During Thanksgiving 1968, George Harrison visited Bob Dylan at his home in Woodstock, New York. Dylan was tentatively reemerging from his self-imposed exile, which started in 1966 following a motorcycle accident that left him with a broken neck.
At first, Dylan’s closed-off attitude made George feel uncomfortable. However, Dylan’s barriers crumbled once the pair started writing a song. George shouldn’t have thought Dylan’s behavior was strange. His exile and resulting attitude were his choices. Dylan’s confidence in himself didn’t waver, nor did his decision to leave music behind.
What George Harrison found strange during his visit with Bob Dylan
During a 1977 interview with Crawdaddy (per George Harrison on George Harrison: Interviews and Encounters), George explained that his friend was unusually quiet and shy when he arrived at the Dylan residence. He thought it was strange, considering Dylan had always seemed confident. However, playing music got him out of his shell.
“I was with Bob and he’d gone through his broken neck period and was being very quiet, and he’d didn’t have much confidence, anyhow—that’s the feeling I got with him in Woodstock,” George said. “He hardly said a word for a couple of days.
“Anyway, we finally got the guitars out and it loosened things up a bit. It was really a nice time with all his kids around and we were just playing. It was near Thanksgiving.
“He sang me that song and he was, like, very nervous and shy, and he said, ‘What do you think about this song?’ And I’d felt very strongly about Bob when I’d been in India years before—the only record I took with me along with all my Indian records was ‘Blonde on Blonde.’
“I felt somehow very close to him, or something, you know, because he was so great, so heavy, and so observant about everything. And yet to find him later very nervous and with no confidence….”
George thought it was good that Dylan took a break
Dylan did no wrong in George’s eyes. Even when the “Blowin’ in the Wind” singer stopped making music in the late 1960s, George applauded him for doing what he wanted. That was the most significant thing George liked about Dylan, apart from his music. He liked that Dylan marched to the beat of his own drum. At least as a Beatle, George couldn’t afford that luxury.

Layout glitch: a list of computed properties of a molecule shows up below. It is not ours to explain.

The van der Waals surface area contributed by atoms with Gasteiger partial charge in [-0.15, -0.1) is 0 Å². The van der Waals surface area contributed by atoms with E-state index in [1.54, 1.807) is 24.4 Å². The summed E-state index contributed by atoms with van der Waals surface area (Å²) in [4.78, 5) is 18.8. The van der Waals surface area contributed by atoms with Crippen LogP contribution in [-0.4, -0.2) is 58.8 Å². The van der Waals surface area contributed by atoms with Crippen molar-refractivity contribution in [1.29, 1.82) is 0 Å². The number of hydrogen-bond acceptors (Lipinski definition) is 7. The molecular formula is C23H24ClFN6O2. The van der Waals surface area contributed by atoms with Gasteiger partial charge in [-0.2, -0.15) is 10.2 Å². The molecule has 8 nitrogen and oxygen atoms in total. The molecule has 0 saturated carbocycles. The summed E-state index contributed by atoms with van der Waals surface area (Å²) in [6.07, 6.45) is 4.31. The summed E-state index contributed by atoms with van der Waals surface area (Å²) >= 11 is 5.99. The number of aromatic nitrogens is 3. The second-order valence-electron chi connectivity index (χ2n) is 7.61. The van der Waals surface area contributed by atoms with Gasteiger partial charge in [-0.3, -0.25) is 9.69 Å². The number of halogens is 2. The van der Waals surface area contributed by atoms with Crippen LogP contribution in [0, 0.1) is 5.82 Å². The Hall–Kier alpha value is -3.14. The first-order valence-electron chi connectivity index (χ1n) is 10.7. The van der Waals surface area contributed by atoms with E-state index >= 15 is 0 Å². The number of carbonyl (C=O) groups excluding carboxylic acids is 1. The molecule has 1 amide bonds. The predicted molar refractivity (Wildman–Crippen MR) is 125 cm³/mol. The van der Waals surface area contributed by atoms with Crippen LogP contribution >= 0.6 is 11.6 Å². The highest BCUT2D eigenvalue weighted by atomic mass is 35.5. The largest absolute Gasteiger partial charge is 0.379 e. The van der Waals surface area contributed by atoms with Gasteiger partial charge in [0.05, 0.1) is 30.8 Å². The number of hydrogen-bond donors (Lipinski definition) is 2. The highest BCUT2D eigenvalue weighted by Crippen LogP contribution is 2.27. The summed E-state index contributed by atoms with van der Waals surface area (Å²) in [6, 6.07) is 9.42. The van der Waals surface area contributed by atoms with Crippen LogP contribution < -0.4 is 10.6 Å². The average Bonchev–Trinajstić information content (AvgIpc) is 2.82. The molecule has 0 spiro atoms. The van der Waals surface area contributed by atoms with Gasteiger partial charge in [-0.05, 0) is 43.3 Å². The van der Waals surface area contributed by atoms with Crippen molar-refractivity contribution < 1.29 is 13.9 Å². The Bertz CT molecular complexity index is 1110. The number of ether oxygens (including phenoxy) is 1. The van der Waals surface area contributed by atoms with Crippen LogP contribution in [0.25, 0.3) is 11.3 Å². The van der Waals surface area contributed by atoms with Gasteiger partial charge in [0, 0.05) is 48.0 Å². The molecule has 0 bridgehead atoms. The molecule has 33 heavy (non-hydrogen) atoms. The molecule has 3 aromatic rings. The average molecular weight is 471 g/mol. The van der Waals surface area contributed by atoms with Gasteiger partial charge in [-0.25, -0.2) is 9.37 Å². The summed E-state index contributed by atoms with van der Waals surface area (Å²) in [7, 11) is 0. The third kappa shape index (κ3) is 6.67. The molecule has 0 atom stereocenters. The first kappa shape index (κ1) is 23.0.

“But the thing that he said on Blonde on Blonde about what price you have to pay to get out of going through all these things twice—’Oh, mama, can this really be the end.’ … So, I was thinking, ‘There is a way out of it all, really, in the end,'” George continued.
“He sang at Woodstock that song, ‘Love is all you need [singing]/makes the world go round/ Love and only love can’t be denied/ No matter what you think about it/ You’re just not going to be able to live without it/Take a tip from one who’s tried.’
“And I thought, ‘Isn’t it great, because I know people are going to think, ‘S***, what’s Dylan doing?” But as far as I was concerned, it was great for him to realize his own peace; and it meant something. You know, he’d always been so hard … and I thought, ‘a lot of people are not going to like this.’ But I think it’s fantastic because Bob has obviously had the experience.”
Then, George explained that getting Dylan to write a song got him to open up during their time together. They wrote “I’d Have You Anytime.” George explained, “I was saying to him, ‘You write incredible lyrics,’ and he was saying, ‘How do you write those tunes?’ So I was just showing him chords like crazy. Chords. Because he tended just to play a lot of basic chords and move a capo up and down.
“And I was saying, ‘Come on, write me some words,’ and he was scribbling words down. And it just killed me because he’d been doing all these sensational lyrics and he wrote: ‘All you have is yours/ All you see is mine/ And I’m glad to hold you in my arms/ I’d have you any time.’ The idea of Dylan writing something like … so very simple.”
The Beatle supported Dylan earlier too
George supported Dylan years before he chose to take a step back from music in 1966.
George was present at Dylan’s performance at London’s Royal Albert Hall in May 1965. In Here Comes The Sun: The Spiritual And Musical Journey Of George Harrison, Joshua M. Greene wrote that Dylan’s electric guitar prompted boos from fans. They “viewed the switch from acoustic as a betrayal of his folk purity.”
He continued, “George called those who walked out of the concert ‘idiots’ and argued ‘it was all still pure Dylan, and he has to find out his own directions. If he felt he wanted electrification, that’s the way he has to do it. Who’s laying down the rules?’
“Dylan had started his career with folk songs and protest music but by 1966 had moved away from pointing fingers at others and begun examining himself,” Greene continued. Dylan realized he wanted a break.
George was entering a period of self-examination around that time as well. Only he found answers through spirituality. However, they both eventually realized there was something better off the beaten path.
So, George shouldn’t have been confused about Dylan’s behavior during his 1968 visit. Dylan was just exploring other things, just as George explored spirituality.